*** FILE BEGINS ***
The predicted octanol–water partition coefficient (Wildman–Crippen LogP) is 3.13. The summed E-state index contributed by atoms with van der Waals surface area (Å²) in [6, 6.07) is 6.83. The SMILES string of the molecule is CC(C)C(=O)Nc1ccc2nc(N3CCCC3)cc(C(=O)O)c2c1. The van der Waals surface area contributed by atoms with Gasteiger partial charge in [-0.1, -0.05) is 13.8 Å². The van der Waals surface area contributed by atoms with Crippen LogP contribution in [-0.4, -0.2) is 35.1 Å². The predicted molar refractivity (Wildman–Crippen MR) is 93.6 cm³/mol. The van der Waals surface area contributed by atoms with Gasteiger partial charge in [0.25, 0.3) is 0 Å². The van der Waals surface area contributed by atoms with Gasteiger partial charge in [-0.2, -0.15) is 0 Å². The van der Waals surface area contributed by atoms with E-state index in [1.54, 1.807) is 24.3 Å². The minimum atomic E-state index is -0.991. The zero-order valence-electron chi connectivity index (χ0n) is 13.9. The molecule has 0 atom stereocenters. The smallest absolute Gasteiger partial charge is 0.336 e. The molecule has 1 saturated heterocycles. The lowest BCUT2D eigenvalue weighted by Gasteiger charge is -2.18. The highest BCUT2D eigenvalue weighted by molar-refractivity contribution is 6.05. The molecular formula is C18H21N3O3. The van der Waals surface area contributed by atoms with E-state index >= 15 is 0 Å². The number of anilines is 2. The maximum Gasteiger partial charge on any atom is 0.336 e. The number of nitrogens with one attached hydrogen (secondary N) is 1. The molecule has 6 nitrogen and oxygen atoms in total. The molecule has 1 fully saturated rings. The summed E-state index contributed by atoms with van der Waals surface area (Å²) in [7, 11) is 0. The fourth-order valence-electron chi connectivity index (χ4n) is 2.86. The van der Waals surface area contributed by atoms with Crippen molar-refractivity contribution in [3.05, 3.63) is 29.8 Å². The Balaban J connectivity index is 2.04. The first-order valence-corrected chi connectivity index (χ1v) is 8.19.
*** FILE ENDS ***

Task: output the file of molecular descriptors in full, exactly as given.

The predicted octanol–water partition coefficient (Wildman–Crippen LogP) is 3.13. The summed E-state index contributed by atoms with van der Waals surface area (Å²) in [6, 6.07) is 6.83. The SMILES string of the molecule is CC(C)C(=O)Nc1ccc2nc(N3CCCC3)cc(C(=O)O)c2c1. The van der Waals surface area contributed by atoms with Gasteiger partial charge in [-0.1, -0.05) is 13.8 Å². The van der Waals surface area contributed by atoms with Crippen LogP contribution in [-0.4, -0.2) is 35.1 Å². The predicted molar refractivity (Wildman–Crippen MR) is 93.6 cm³/mol. The van der Waals surface area contributed by atoms with Gasteiger partial charge in [0.25, 0.3) is 0 Å². The van der Waals surface area contributed by atoms with Gasteiger partial charge in [-0.2, -0.15) is 0 Å². The van der Waals surface area contributed by atoms with E-state index in [1.54, 1.807) is 24.3 Å². The minimum atomic E-state index is -0.991. The zero-order valence-electron chi connectivity index (χ0n) is 13.9. The molecule has 0 atom stereocenters. The smallest absolute Gasteiger partial charge is 0.336 e. The molecule has 1 saturated heterocycles. The lowest BCUT2D eigenvalue weighted by Gasteiger charge is -2.18. The highest BCUT2D eigenvalue weighted by molar-refractivity contribution is 6.05. The molecular formula is C18H21N3O3. The van der Waals surface area contributed by atoms with E-state index >= 15 is 0 Å². The number of anilines is 2. The maximum Gasteiger partial charge on any atom is 0.336 e. The number of nitrogens with one attached hydrogen (secondary N) is 1. The molecule has 6 nitrogen and oxygen atoms in total. The molecule has 1 fully saturated rings. The summed E-state index contributed by atoms with van der Waals surface area (Å²) in [7, 11) is 0. The fourth-order valence-electron chi connectivity index (χ4n) is 2.86. The van der Waals surface area contributed by atoms with Crippen molar-refractivity contribution in [3.05, 3.63) is 29.8 Å². The Balaban J connectivity index is 2.04. The first-order valence-corrected chi connectivity index (χ1v) is 8.19.